Mixologist Alberto Battaglini hadn’t seen Chef Luca Crestanelli in nearly a decade, since back when they attended the same culinary school in Verona, Italy, where they both are from. “It was my second night in Los Angeles, and I walked in to a new job at Bar Toscana, and there was Luca,” Battaglini recalls. “We were like, ‘Whoa!’ Somehow we both ended up there at the same time.”
How they got to Santa Ynez is much clearer – restaurateurs Kathie and Mike Gordon, two-decade owners of Toscana and Bar Toscana in Brentwood, wanted to open a place in Santa Barbara County, where they had long lived. Hence the new S.Y. Kitchen – a shot of cool city elegance in the country – born this April. Not surprisingly, they talked Crestanelli and Battaglini into coming along, and now the duo are teaming up to make direct and delightful food paired with adventurous, pleasing cocktails.
“We balance each other well,” Crestanelli claims. “My food, it is very understandable; it’s not black magic. Cooking is not difficult – you just have to understand what’s in front of you. What Alberto does is slightly more complicated. His drinks have a twist, and I like that.” Crestanelli’s being a bit too modest about his own talents – while he prizes what’s “fresh and clean,” he takes those ingredients and makes the most of them. For instance, there’s a globe artichoke appetizer the size of a softball, supposedly baked, but it certainly has some great grilled flavor, especially crusted with fresh thyme and serious parmigiano. You get to dip that in a super thick Mediterranean-style mayo, a very garlicky delight (which means share it with others).
Crestanelli says he eschews farmers’ markets and goes straight to the farm. “It’s very hard in California to cook seasonally, because everything grows year-round pretty much,” he says. “I need to really walk out and see what’s available, but it takes only two minutes to get out into the field here. I taste, I talk [to the farmer], and then cook.”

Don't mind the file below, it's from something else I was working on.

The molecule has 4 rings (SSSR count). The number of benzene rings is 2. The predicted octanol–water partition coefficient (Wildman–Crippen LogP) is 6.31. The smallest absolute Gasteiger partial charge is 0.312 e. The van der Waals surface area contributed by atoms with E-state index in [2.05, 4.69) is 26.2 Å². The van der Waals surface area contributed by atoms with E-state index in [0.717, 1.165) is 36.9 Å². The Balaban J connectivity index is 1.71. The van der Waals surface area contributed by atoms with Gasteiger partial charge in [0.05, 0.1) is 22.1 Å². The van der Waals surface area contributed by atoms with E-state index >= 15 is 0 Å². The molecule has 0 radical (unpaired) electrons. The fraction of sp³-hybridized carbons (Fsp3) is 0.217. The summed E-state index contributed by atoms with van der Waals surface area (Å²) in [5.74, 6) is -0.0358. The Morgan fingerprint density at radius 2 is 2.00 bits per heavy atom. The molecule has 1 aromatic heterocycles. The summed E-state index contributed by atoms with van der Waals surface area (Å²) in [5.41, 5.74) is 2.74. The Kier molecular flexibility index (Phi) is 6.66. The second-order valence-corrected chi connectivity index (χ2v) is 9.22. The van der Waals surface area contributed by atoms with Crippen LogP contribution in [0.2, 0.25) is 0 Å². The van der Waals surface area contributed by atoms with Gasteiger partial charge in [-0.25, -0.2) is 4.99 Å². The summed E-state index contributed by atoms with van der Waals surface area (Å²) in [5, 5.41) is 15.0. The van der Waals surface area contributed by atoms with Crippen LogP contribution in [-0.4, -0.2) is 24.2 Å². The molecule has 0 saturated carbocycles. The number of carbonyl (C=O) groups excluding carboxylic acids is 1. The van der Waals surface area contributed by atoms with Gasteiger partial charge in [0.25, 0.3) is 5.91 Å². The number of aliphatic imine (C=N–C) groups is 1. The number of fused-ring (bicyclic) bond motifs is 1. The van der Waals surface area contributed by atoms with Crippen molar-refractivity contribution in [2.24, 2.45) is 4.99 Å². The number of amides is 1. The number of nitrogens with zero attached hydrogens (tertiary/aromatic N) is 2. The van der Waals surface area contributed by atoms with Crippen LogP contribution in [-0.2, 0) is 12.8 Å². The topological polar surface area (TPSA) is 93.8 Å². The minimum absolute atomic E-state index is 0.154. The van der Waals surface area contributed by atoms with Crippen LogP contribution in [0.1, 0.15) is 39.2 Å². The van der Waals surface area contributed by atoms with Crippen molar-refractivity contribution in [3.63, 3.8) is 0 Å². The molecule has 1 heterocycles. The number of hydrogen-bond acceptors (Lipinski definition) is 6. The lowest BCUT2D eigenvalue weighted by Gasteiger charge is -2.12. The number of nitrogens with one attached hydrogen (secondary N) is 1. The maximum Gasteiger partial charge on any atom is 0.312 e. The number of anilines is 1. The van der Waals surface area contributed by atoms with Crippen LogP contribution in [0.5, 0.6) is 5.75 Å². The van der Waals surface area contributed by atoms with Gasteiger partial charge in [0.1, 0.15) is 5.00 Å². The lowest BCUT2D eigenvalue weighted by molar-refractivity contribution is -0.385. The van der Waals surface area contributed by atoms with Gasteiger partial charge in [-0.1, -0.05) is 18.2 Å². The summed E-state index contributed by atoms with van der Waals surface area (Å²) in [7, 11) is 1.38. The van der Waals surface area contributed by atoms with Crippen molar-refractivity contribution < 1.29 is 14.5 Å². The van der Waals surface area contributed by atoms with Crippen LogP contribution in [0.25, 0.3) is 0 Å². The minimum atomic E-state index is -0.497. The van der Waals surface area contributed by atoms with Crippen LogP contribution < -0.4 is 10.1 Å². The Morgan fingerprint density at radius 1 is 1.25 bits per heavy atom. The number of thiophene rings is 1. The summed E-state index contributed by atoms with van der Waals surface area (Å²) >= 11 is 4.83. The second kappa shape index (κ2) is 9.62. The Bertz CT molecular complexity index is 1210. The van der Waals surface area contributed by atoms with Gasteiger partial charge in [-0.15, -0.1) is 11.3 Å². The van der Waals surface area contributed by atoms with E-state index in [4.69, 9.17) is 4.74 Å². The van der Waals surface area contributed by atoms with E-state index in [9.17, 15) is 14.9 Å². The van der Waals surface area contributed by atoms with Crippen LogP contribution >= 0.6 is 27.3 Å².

And while everything in the kitchen is made from scratch, from pastas to pastries, Battaglini follows the same program behind the bar – he even obsesses about ice. “Especially for drinks, especially with fruits and herbs, you need seasonal fruit or it doesn’t taste good,” he insists. “I use no syrups or mixers – I believe in homemade the better.” For Repeal Day on December 5, Battaglini truly featured local ingredients, starting with Cutler’s 33 Bourbon in a Sazerac 33. As a shift, he took out the usual absinthe from this very New Orleans drink but made up for it first in presentation, as it comes with a single golf-ball-sized ice; a torn grapefruit peel and a single star anise (lovely aromatics); and then in taste, with a homemade star anise, grapefruit bitters, and Amaro Zucca. He admits, “I’m Italian; I like amari, and I try to use it as much as I can.”
Overall, the S.Y. Kitchen effect is to please. “The menu touches bases with what people like,” Crestanelli says. “I could make tripe, I could make baccalà (dried cod), but if people don’t like it there’s no point in making it. So we have vegetarian options, we have pasta with fish, pasta with meat, pasta with vegetables.” And fine pastas they are, especially one loaded with wild mushrooms, plus just enough butter, cream, and Parmesan to make it flavorful but not decadent. Or there’s a special pasta with wild boar ragù, terrifically tender even with that touch of gaminess you want from boar.
“Our strengths are the specials,” he says, “Most of the time, the ingredients are extra seasonal. Every night there are eight, nine, 10 specials, and the waiters get mad at me, having to recite them all. You can see tables when they hear the specials; they look like, ‘Holy mother! So many specials.’”
Savor the simple cuisine and creative cocktails at S.Y. Kitchen, located at 1110 Faraday Street, Santa Ynez. For more info, call (805) 691-9794 or visit sykitchen.com.